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The Nobel Award and the Not-So-Noble Propaganda Campaign

Dhul Hijjah 21, 1435 | October 16, 2014

 

By Khalid Baig

“The US corporate media loves talking about the remarkable bravery and strength of Malala and the brutality of the Taliban forces that almost killed her. Such coverage fuels its racist, orientalist, neocolonialist narrative about “backward,” violent, misogynist Muslims and their need for “white saviors,” thereby legitimizing Western imperialist interests in South and West Asia. (Ben Norton in Dissident Voice)

The news of the award of a Nobel Prize for Peace to a Pakistani girl was accompanied by a condemnation of the Pakistani society in the mainstream media. Its crime: Its people were not dancing in the streets to celebrate the honor given. They even had the temerity to question the motives of the award givers and the actions of the recipient. They refused to take the attacks of the young recipient on Islam in stride. If it was trying to give a message to Pakistan, the Nobel committee must have felt that it was doing the unnecessary for the ungrateful. Poor, fanatic Pakistanis who cannot appreciate a good thing. “By winning the Nobel prize, Malala joins Pakistan’s loneliest club,” announced the Washington Post in a bold headline.

The distance between the make-believe world of the media and the reality can be seen in that headline itself. Did she win, as the headline says, or was she awarded? You win, say, a marathon race, by being the first to reach the destination. It reflects effort and achievement. You do not get it because of the largess of the judges. They do not declare you a winner to promote the diet and exercise routine that you had followed. A Nobel prize, on the other hand, is an award— a political decision made by the judges aimed at achieving a political goal. Even the award announcement makes it so clear. It says: “The Nobel Committee regards it as an important point for a Hindu and a Muslim, an Indian and a Pakistani, to join in a common struggle for education and against extremism.” This is loaded political language.

Obviously if one does not agree with your political goals, one will not support the decisions made to advance those goals. There will be no reason to celebrate the award, in contrast to the win in the race. The media showed a singular inability to understand the distinction by blaming the Pakistanis for not celebrating the “win.”
Education is a wonderful thing. But what exactly do you want to teach? In case of Malala the agenda is very clear. In the writings that have been published in her name, she looks down on the education in the core values of one’s faith. She does not like Islamic studies. She is concerned about the increase in the number of madrasahs. She condemns female students who were the victims of barbaric military atrocities including dropping of phosphorous bombs on their own school. So much for being a champion of universal education!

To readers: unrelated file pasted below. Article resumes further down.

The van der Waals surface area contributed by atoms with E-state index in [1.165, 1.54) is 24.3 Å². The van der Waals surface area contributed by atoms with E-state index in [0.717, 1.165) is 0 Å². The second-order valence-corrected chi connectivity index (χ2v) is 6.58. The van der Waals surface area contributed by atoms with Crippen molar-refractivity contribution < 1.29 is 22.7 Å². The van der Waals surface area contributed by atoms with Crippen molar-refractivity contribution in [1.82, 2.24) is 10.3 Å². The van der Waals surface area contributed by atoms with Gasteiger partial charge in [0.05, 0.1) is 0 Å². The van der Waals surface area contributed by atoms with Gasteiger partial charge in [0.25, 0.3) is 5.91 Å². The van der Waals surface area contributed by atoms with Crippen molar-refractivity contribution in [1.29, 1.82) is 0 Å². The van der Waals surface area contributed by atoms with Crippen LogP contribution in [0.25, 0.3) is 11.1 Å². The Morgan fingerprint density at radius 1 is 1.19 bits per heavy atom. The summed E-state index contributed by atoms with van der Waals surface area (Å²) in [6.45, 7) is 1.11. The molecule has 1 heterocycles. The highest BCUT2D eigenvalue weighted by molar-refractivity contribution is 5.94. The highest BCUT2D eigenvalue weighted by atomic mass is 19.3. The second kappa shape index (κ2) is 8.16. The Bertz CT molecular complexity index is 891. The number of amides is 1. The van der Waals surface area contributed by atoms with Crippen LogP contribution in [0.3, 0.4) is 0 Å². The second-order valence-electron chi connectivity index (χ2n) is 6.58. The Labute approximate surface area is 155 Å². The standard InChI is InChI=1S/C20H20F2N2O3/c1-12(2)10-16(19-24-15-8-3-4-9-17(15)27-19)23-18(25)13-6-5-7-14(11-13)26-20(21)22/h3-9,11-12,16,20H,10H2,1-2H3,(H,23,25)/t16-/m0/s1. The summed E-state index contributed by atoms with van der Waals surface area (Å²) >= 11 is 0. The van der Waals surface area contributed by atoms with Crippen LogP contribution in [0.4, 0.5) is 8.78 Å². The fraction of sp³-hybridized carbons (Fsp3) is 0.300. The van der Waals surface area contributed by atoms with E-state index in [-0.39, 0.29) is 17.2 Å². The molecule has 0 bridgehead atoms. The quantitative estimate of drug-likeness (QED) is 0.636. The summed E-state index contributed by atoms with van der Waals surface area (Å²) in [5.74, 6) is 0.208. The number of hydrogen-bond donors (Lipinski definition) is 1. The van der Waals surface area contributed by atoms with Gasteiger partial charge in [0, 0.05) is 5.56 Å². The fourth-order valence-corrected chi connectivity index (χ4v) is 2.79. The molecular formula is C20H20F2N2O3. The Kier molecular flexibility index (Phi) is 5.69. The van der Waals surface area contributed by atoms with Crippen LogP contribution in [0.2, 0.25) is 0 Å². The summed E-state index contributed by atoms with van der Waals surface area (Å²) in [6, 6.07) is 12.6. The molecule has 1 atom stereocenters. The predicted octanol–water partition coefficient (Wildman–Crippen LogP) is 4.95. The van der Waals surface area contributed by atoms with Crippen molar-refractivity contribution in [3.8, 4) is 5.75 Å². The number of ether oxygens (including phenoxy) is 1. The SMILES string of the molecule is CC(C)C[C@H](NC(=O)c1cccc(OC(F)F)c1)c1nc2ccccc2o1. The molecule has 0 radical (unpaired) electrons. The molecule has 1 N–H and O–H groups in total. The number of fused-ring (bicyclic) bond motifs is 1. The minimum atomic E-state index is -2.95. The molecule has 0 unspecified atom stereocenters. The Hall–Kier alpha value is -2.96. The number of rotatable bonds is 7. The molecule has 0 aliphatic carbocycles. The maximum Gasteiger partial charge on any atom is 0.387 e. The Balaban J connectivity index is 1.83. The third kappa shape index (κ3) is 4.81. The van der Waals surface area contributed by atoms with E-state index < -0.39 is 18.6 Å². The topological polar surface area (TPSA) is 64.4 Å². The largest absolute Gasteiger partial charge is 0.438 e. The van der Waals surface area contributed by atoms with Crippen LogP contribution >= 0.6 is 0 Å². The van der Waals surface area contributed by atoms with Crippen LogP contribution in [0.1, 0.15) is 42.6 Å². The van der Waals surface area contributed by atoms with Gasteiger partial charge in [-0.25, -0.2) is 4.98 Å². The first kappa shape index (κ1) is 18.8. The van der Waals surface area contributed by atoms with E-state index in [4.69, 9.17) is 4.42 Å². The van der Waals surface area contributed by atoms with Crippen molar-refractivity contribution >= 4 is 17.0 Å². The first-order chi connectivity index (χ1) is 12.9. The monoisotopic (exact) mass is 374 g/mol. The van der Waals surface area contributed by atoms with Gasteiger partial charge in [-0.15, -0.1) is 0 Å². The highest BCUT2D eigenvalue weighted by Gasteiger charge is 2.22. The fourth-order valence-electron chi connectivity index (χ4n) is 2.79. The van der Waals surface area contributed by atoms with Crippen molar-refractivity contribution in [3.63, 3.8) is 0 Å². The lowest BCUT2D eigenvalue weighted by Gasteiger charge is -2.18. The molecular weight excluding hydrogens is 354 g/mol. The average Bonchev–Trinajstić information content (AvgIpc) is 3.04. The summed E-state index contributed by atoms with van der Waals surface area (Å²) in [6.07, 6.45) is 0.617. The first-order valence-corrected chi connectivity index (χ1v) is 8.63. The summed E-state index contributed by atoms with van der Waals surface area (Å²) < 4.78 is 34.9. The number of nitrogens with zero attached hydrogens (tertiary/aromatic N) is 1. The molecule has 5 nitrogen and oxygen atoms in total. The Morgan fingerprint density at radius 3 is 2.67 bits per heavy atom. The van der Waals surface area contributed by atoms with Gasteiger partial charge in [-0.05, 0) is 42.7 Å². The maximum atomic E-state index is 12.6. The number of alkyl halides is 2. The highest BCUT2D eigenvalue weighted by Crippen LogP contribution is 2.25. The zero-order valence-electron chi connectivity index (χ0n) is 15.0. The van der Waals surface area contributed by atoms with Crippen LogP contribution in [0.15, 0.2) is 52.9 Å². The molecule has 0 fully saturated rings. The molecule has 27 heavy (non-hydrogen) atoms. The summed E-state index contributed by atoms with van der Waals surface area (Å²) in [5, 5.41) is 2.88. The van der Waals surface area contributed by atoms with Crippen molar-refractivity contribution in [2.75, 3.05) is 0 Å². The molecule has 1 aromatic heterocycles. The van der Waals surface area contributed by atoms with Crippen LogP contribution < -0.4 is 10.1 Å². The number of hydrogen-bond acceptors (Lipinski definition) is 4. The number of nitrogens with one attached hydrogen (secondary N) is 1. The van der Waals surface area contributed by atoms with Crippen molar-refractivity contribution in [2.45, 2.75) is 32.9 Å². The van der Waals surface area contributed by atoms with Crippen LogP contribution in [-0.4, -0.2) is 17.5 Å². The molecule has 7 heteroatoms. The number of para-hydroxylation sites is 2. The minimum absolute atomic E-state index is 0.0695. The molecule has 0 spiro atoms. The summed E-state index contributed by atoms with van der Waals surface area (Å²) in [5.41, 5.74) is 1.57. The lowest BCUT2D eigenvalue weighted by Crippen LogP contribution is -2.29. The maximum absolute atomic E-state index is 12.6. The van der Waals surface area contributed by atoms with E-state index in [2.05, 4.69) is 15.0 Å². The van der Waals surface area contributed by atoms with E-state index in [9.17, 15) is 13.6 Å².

Beyond education she also has statements to make on important issues of the day in Pakistan, like Blasphemy laws, Islamization of penal code, Hudood ordinance, even Muslim protests against the intensely provocative insults of Salman Rushdie. And on all these issue she parrots the lines taught by her imperial mentors. It is obvious that all her utterances are scripted. Further, her script writers and those who have awarded her for reading from the script are certainly working in harmony.And then the pundits wonder with perfect disingenuity why the people are not rejoicing over her “win.”

But there was some consolation for the media. For some people did fall for the trap both in Pakistan and in the diaspora.
If you are suffering from a very low self esteem (itself a gift of the media) you would be excused for grabbing on to anything to raise it up, including a tainted award. They exhibited the signs of an inferiority complex: Denial, day dreaming and wishful thinking. Denial that a young girl is being used (Even when many of them agreed that her book is a case of that. No one defends her book and people in Pakistan are not rushing to the bookstores to get a copy.); daydreaming that the powers that be are choosing to honor a Muslim girl because of her goodness; and wishful thinking that some good can come out of the plans which are anything but good.

Their infatuation with the Nobel prize —itself a mark of colonization of the minds—led them to accept the Malala-for-education-versus-Taliban-against-education narrative. Little did they realize that this is a false dichotomy created by the propaganda machine. She is no champion of education and those questioning her status as a heroine are not against education. She did not build schools or help anyone get an education. She did not come up with any program for spreading education. She only allowed herself to be used by faithfully uttering the propaganda lines that she had been assigned. In a way she had been abducted. Her Nobel Prize award was a certificate that her abduction was complete.
After reading her book and her pronouncements the most charitable thing that can be said is that she is young and innocent and is unfortunately being used by powers with an agenda. This admission will lead us to pray for her liberation from the trap she has fallen into.

Let us mourn the abduction of a daughter of this ummah. And let us also mourn the celebration in some quarters of this abduction.

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